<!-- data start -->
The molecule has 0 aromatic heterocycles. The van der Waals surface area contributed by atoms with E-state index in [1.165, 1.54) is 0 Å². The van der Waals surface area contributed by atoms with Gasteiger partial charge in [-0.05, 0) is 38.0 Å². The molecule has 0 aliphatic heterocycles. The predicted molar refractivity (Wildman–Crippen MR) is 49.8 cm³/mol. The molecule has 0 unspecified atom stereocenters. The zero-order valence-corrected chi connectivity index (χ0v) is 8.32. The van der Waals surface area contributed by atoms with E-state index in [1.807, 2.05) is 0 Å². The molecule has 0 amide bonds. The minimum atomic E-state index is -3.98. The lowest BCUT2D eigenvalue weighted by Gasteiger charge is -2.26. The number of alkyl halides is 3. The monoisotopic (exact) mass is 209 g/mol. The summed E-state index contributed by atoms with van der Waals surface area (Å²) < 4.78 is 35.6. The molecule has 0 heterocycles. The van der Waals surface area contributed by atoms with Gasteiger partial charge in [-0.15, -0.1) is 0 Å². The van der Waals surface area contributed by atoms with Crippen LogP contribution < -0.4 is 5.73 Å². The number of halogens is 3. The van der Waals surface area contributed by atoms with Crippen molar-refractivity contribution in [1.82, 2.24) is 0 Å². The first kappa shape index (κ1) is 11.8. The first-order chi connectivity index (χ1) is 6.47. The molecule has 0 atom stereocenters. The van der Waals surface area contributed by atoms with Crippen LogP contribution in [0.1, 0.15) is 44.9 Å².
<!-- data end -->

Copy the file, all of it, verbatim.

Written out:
The molecule has 0 aromatic heterocycles. The van der Waals surface area contributed by atoms with E-state index in [1.165, 1.54) is 0 Å². The van der Waals surface area contributed by atoms with Gasteiger partial charge in [-0.05, 0) is 38.0 Å². The molecule has 0 aliphatic heterocycles. The predicted molar refractivity (Wildman–Crippen MR) is 49.8 cm³/mol. The molecule has 0 unspecified atom stereocenters. The zero-order valence-corrected chi connectivity index (χ0v) is 8.32. The van der Waals surface area contributed by atoms with E-state index in [1.807, 2.05) is 0 Å². The molecule has 0 amide bonds. The minimum atomic E-state index is -3.98. The lowest BCUT2D eigenvalue weighted by Gasteiger charge is -2.26. The number of alkyl halides is 3. The monoisotopic (exact) mass is 209 g/mol. The summed E-state index contributed by atoms with van der Waals surface area (Å²) < 4.78 is 35.6. The molecule has 0 heterocycles. The van der Waals surface area contributed by atoms with Gasteiger partial charge in [-0.15, -0.1) is 0 Å². The van der Waals surface area contributed by atoms with Crippen LogP contribution < -0.4 is 5.73 Å². The number of halogens is 3. The van der Waals surface area contributed by atoms with Crippen molar-refractivity contribution in [1.82, 2.24) is 0 Å². The first kappa shape index (κ1) is 11.8. The first-order chi connectivity index (χ1) is 6.47. The molecule has 0 atom stereocenters. The van der Waals surface area contributed by atoms with Crippen LogP contribution in [0.1, 0.15) is 44.9 Å².